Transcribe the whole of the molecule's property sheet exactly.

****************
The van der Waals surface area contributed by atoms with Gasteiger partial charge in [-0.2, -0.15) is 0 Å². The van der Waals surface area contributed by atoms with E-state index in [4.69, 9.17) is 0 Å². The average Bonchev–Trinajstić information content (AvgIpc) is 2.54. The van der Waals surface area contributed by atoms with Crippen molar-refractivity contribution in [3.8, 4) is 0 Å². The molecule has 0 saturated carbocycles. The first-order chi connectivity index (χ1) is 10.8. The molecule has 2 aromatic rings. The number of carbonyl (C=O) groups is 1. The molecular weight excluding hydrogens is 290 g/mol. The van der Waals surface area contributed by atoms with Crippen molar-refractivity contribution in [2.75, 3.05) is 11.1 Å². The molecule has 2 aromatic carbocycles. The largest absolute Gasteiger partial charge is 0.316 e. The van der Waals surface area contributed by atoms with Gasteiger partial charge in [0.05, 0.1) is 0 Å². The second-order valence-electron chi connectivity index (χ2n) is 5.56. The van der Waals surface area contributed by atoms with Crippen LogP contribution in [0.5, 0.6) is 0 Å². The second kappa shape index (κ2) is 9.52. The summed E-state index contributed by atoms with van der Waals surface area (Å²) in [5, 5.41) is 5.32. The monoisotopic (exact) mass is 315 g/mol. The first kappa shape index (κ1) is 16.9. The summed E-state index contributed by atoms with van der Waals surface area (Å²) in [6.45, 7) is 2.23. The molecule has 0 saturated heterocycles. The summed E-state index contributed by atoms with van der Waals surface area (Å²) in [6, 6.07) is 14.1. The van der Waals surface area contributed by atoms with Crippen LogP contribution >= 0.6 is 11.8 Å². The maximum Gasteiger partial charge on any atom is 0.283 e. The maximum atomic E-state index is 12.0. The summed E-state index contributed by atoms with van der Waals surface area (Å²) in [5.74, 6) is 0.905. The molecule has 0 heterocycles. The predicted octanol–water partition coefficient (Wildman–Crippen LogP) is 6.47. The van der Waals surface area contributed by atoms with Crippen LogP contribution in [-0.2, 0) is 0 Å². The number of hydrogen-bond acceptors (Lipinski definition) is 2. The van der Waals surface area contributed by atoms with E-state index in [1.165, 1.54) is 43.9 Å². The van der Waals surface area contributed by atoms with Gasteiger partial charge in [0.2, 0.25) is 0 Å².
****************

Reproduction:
The van der Waals surface area contributed by atoms with Gasteiger partial charge in [-0.2, -0.15) is 0 Å². The van der Waals surface area contributed by atoms with E-state index in [4.69, 9.17) is 0 Å². The average Bonchev–Trinajstić information content (AvgIpc) is 2.54. The van der Waals surface area contributed by atoms with Crippen molar-refractivity contribution in [3.8, 4) is 0 Å². The molecule has 0 saturated carbocycles. The first-order chi connectivity index (χ1) is 10.8. The molecule has 2 aromatic rings. The number of carbonyl (C=O) groups is 1. The molecular weight excluding hydrogens is 290 g/mol. The van der Waals surface area contributed by atoms with Crippen molar-refractivity contribution in [2.75, 3.05) is 11.1 Å². The molecule has 2 aromatic carbocycles. The largest absolute Gasteiger partial charge is 0.316 e. The van der Waals surface area contributed by atoms with Gasteiger partial charge in [0.05, 0.1) is 0 Å². The second-order valence-electron chi connectivity index (χ2n) is 5.56. The van der Waals surface area contributed by atoms with Crippen LogP contribution in [0.5, 0.6) is 0 Å². The second kappa shape index (κ2) is 9.52. The summed E-state index contributed by atoms with van der Waals surface area (Å²) in [5, 5.41) is 5.32. The monoisotopic (exact) mass is 315 g/mol. The first kappa shape index (κ1) is 16.9. The summed E-state index contributed by atoms with van der Waals surface area (Å²) in [6.45, 7) is 2.23. The molecule has 0 saturated heterocycles. The summed E-state index contributed by atoms with van der Waals surface area (Å²) in [6, 6.07) is 14.1. The van der Waals surface area contributed by atoms with Crippen LogP contribution >= 0.6 is 11.8 Å². The maximum Gasteiger partial charge on any atom is 0.283 e. The maximum atomic E-state index is 12.0. The summed E-state index contributed by atoms with van der Waals surface area (Å²) in [5.74, 6) is 0.905. The molecule has 0 heterocycles. The predicted octanol–water partition coefficient (Wildman–Crippen LogP) is 6.47. The van der Waals surface area contributed by atoms with Crippen LogP contribution in [-0.2, 0) is 0 Å². The number of hydrogen-bond acceptors (Lipinski definition) is 2. The van der Waals surface area contributed by atoms with E-state index in [1.165, 1.54) is 43.9 Å². The van der Waals surface area contributed by atoms with Gasteiger partial charge in [0.2, 0.25) is 0 Å².